The chairman House of Representatives Committee on Foreign Affairs, Nnenna Ukeje-Elendu, has said that failure of the South African government to put in place institutional policies was responsible for the xenophobic attacks in the country.
She said this in Abuja during a chat with the media on the state of the nation.
Ukeje-Elendu said that with the ugly economic figures coming out of South Africa, which include: unemployment at 26 percent, growth at 0.2 percent, hunger, anger, feeling of disenfranchisement, and lack of government policies to make provisions for people living in the townships, xenophobia will continue to be a recurring decimal in the country.
She explained that the disposition of the South African government towards xenophobia had never been pro-active.
The lawmaker further said that without a sustained international coalition that includes economic, diplomatic, and social sanctions against South Africa, the government will continue to issue apologies to countries of victims of xenophobia and other hate crimes but would do nothing to stem the ugly tide in the country.
She said: “It’s tragic; it’s unfortunate. As one of the leaders – the second largest economy in Africa, I think they should be alive to their responsibility to the rest of the world.
“And for me, as far as I am concerned, this is the worst case of memory failure for the South Africans because surely, they must remember that it was the same foreigners that came together to liberate them from their country.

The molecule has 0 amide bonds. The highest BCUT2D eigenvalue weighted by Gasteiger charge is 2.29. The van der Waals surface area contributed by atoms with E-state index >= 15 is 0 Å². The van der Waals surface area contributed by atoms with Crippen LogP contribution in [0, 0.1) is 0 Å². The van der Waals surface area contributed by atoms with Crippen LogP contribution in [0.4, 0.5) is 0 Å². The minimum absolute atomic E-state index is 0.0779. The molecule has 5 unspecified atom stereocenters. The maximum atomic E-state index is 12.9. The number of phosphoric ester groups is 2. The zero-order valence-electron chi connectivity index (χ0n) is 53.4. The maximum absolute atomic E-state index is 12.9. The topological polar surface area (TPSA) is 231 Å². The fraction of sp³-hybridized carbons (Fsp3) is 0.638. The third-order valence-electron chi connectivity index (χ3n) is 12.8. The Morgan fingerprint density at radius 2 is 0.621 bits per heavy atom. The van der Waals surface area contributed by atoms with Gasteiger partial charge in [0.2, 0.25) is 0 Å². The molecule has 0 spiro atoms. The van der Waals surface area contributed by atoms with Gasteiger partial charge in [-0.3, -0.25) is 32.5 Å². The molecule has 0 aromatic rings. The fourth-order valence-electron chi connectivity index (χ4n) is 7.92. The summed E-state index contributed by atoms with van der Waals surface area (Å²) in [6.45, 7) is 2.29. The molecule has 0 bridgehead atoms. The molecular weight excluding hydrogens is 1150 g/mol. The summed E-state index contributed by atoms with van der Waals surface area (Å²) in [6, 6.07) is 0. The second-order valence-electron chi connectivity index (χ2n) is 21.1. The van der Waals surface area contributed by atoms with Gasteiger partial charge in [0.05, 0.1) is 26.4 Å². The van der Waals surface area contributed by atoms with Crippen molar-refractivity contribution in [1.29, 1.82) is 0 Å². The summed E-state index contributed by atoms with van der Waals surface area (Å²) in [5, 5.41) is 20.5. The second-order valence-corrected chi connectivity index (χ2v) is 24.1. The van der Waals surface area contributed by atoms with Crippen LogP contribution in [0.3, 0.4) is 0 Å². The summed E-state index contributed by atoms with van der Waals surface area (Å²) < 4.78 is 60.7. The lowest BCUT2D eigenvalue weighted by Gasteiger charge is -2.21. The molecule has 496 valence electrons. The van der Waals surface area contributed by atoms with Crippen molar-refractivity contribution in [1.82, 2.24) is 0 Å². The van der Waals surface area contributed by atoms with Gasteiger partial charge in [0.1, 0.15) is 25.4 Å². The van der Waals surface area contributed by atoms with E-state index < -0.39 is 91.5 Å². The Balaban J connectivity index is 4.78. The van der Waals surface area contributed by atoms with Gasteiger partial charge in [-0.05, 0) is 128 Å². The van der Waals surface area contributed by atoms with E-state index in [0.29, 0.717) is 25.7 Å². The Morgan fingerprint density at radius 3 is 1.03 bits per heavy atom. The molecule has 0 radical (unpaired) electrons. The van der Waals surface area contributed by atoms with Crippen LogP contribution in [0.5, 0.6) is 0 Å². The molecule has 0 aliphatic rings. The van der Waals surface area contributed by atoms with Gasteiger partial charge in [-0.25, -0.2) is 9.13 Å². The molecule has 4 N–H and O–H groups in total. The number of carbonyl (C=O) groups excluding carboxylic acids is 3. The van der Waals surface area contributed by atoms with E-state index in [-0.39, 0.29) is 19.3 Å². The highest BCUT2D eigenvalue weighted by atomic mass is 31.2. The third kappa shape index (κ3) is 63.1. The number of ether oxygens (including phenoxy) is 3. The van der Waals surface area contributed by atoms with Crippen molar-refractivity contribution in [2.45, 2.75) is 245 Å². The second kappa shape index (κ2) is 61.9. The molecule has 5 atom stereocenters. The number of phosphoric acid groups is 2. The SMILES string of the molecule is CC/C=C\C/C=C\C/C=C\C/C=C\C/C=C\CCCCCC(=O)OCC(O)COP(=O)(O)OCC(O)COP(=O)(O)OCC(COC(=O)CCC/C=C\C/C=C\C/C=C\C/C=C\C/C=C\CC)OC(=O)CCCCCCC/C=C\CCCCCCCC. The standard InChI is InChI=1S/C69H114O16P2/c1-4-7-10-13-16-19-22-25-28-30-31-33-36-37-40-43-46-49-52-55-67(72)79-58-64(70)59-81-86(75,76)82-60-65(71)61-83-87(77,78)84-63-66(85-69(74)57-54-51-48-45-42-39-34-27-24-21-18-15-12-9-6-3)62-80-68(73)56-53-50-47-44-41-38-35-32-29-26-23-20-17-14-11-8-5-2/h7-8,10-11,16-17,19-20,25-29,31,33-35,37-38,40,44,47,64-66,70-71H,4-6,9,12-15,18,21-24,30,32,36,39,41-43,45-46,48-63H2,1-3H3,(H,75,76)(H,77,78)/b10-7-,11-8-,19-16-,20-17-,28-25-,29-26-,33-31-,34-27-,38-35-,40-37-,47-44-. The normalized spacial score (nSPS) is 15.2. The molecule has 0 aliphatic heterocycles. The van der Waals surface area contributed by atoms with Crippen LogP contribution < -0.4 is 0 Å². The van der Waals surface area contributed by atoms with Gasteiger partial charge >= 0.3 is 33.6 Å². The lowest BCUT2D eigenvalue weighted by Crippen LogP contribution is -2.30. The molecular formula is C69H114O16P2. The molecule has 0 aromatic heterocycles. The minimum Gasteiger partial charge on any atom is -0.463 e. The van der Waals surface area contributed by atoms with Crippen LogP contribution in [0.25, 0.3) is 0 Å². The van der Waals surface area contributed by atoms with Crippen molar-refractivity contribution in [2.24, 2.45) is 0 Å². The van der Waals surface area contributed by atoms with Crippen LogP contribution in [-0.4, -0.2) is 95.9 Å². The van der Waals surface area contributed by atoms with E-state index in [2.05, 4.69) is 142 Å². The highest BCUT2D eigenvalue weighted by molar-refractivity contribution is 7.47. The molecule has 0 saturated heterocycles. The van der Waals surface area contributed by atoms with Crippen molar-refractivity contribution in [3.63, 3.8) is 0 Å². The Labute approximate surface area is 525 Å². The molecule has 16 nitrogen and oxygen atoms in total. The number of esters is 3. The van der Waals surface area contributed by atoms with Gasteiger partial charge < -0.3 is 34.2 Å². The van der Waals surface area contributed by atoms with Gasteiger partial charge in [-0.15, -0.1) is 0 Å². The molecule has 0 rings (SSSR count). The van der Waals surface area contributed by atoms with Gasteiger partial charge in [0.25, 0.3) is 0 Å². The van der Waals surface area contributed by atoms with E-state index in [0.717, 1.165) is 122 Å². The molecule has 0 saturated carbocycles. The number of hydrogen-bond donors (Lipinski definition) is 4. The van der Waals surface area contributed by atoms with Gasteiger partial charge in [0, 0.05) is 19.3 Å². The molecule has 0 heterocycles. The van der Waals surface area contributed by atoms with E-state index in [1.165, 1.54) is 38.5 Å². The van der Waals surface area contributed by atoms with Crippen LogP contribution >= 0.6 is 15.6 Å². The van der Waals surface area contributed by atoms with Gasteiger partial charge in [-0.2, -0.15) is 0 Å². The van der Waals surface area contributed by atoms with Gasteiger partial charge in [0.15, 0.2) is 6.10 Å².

“So, asides from it being the worst case of memory failure I have seen, I also think it has just gone unabated; and every time it happens, South African government issues apologies to the rest of the world. The rest of the people pick up their lives and go back again, and then, they do nothing about institutional political reasons behind it and it just continues unabated.
“With the economic figures coming out of South Africa, unemployment is at 26 percent, growth at 0.2 percent; Hunger, anger, feeling of disenfranchisement, and lack of government policies to make provisions for people living in the townships and so on. Unless there is some kind of international intervention, we are not going to see changes in the next couple of months.
“The South-African xenophobic attacks have become a recurring decimal. Since 1994, we have had concerns about these xenophobic attacks that have carried on repeatedly over time. And, of course, this recent spate of xenophobic attack is just further confirmation that, unfortunately, South–Africans are people who have xenophobic tendencies.
“Every so often, we have these conversations, be it 62 people dead or seven people dead as in last year, or whatever. We just keep seeing a recurring decimal. And, I think the time has come for us to have some kind of institutional and international coalition against xenophobia.
“We have seen the same kind of international coalition against racism in South Africa where the rest of the world came together and decided it was time to stamp out apartheid. I think the time has come quite frankly for there to be the same sustained international coalition against South African xenophobia and all hate crimes.” A facebook user: SJ Uba shared the video of this wicked Xenophobic attack and caption it as How South Afriiica are maliciously Looting the shops of foreign Nationals.